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Mesoporous silica chip: enabled peptide profiling as an effective platform for controlling bio-sample quality and optimizing handling procedure

View Article: PubMed Central - PubMed

ABSTRACT

Background: High quality clinical samples are critical for meaningful interpretation of data obtained in both basic and translational medicine. More specifically, optimized pre-analysis handling to bio-sample is crucial for avoiding biased analysis in a clinical setting. A universally applicable method for the evaluation of sample quality and pre-analysis handling is therefore in great demand.

Methods: The fingerprint pattern of low molecular weight (LMW) peptides in sera is directly associated with sample quality and handling process. Previous studies for enrichment/isolation of LMW peptides have shown that LMW peptides can be enriched by silica meso-porous material in a sensitive and high-throughput manner. Here, a peptide profile approach utilizing mesoporous silica chip-based sample preparation combined with MALDI MS analysis was used as a new platform for evaluation of bio-sample quality. Rat sera were selected as model sample and analyzed according to their LMW peptide fingerprint spectra.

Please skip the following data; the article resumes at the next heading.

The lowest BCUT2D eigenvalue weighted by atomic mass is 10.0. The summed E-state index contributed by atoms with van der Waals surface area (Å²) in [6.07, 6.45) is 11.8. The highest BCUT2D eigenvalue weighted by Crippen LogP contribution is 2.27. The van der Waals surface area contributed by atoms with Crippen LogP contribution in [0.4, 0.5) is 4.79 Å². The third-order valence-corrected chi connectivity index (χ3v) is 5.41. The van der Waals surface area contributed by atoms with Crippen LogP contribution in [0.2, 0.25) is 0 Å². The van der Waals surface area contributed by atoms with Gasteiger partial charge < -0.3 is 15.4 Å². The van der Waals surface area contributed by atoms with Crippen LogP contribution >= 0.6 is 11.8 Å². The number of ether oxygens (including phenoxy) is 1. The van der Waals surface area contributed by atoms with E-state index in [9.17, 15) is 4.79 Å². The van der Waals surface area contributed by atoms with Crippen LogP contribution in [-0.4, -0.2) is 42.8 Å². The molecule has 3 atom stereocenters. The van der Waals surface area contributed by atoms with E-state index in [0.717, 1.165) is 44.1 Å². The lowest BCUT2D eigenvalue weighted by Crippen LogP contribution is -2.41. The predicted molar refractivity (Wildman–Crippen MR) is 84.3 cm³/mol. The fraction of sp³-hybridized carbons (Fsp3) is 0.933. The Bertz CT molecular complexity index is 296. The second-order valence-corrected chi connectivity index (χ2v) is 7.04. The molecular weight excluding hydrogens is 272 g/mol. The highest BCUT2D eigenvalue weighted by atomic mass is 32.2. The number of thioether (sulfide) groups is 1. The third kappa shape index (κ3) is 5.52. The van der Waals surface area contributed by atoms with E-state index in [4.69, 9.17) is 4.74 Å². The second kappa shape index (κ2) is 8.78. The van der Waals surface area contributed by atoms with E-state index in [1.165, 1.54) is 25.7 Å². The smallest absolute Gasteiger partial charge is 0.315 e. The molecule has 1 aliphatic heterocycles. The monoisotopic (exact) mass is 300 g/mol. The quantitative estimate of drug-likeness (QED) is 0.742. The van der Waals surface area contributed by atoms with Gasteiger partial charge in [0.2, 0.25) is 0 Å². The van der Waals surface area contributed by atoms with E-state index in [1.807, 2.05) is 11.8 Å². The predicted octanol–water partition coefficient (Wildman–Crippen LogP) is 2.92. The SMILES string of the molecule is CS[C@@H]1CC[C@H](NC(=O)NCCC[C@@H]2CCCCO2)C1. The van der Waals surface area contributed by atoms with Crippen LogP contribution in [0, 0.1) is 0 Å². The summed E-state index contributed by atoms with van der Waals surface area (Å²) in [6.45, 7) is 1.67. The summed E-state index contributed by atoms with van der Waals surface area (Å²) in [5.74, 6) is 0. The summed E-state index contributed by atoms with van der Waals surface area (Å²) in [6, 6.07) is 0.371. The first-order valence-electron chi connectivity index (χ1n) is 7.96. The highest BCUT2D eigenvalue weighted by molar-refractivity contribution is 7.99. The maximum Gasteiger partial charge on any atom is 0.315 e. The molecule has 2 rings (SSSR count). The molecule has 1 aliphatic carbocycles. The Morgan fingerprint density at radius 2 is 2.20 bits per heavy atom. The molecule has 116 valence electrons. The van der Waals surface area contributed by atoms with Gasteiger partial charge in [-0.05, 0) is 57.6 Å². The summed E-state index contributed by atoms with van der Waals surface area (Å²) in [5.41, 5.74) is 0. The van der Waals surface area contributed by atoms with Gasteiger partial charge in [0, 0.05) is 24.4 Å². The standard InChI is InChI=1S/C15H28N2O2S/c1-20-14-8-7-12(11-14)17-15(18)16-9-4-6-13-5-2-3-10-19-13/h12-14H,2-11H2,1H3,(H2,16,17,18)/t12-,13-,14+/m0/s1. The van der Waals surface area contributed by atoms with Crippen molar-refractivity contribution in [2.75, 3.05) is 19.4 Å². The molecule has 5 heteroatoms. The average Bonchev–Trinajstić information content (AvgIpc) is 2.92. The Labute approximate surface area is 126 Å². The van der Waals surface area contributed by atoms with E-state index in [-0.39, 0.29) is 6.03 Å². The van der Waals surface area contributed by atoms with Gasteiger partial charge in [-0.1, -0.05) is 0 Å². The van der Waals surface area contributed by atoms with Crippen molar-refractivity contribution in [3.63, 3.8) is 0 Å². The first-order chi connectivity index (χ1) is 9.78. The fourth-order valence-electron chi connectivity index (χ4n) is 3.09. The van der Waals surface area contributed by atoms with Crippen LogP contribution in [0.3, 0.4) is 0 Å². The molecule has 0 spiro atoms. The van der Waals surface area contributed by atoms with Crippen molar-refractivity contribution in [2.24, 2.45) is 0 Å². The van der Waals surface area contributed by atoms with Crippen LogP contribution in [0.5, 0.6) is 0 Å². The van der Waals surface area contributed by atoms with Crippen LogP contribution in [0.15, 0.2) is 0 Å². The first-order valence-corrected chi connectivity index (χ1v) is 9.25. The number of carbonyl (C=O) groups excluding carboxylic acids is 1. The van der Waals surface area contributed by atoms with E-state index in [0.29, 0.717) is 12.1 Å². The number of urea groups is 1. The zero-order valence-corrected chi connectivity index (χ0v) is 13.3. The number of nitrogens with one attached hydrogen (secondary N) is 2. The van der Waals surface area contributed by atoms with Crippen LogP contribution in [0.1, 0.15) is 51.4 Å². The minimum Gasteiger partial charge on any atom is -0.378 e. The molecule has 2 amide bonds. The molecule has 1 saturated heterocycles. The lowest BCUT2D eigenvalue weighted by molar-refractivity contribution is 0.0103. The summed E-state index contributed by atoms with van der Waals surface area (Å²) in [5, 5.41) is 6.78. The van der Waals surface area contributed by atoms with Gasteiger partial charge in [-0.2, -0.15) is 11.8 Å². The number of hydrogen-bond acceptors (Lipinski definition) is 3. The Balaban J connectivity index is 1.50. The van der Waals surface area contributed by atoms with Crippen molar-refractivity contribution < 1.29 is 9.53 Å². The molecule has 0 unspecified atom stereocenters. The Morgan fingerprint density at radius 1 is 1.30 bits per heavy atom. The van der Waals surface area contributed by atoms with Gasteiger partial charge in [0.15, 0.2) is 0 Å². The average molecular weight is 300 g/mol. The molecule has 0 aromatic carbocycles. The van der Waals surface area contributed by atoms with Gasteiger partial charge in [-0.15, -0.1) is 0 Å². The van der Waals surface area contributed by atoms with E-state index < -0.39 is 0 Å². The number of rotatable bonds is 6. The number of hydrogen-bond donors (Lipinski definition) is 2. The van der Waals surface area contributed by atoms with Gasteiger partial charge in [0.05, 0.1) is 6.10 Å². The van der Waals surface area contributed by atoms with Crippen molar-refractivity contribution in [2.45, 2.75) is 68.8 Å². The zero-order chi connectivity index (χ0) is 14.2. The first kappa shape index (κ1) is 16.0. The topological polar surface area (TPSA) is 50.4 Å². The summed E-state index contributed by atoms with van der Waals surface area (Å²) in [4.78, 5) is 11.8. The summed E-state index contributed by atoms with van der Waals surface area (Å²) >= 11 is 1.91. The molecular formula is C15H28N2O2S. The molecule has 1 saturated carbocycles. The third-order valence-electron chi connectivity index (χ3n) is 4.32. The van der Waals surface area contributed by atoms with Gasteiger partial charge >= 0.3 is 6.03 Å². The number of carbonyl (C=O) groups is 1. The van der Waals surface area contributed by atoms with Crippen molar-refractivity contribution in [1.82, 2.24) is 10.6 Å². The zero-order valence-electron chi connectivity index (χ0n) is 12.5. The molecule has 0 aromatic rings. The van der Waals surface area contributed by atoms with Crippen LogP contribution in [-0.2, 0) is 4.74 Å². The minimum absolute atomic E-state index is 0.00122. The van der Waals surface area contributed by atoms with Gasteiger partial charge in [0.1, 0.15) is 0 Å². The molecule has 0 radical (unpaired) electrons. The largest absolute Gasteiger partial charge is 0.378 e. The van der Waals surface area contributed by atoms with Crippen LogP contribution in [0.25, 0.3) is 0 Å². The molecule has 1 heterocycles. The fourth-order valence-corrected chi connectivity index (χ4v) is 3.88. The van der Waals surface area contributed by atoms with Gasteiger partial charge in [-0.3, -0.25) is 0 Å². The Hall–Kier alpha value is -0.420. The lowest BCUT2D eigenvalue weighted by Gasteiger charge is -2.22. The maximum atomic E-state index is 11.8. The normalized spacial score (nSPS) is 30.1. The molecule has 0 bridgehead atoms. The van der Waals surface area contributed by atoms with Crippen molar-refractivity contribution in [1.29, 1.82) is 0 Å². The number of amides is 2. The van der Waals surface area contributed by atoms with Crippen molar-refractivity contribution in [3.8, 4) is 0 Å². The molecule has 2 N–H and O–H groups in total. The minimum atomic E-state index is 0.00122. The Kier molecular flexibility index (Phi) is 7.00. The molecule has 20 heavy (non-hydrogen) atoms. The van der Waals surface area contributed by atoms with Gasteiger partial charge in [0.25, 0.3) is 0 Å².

Results: This novel method can complete the entire sample preparation procedure in a short period of time (<40 min), requires minimum amounts of sample (<10 µL), is of high sensitivity (LOD 10 ng/mL) as well as high reproducibility (CV% < 15%). According to the acquired LMW peptide spectra, we were able to distinguish the serum samples processed under different conditions (including different storage temperature, time, and freezing/thaw cycles) with the help of bioinformatics tools (principle composition analysis and significant difference analysis), and identify the samples that had significantly changed due to the inappropriate processing. Based on the percentage of significantly changed peaks in LMW peptide mass spectrum after handling, a judgment standard was established that can be used to evaluate the status of preservation of a biological sample. In addition, our principle study established recommendations for storage time, storage temperature and freeze/thaw conditions.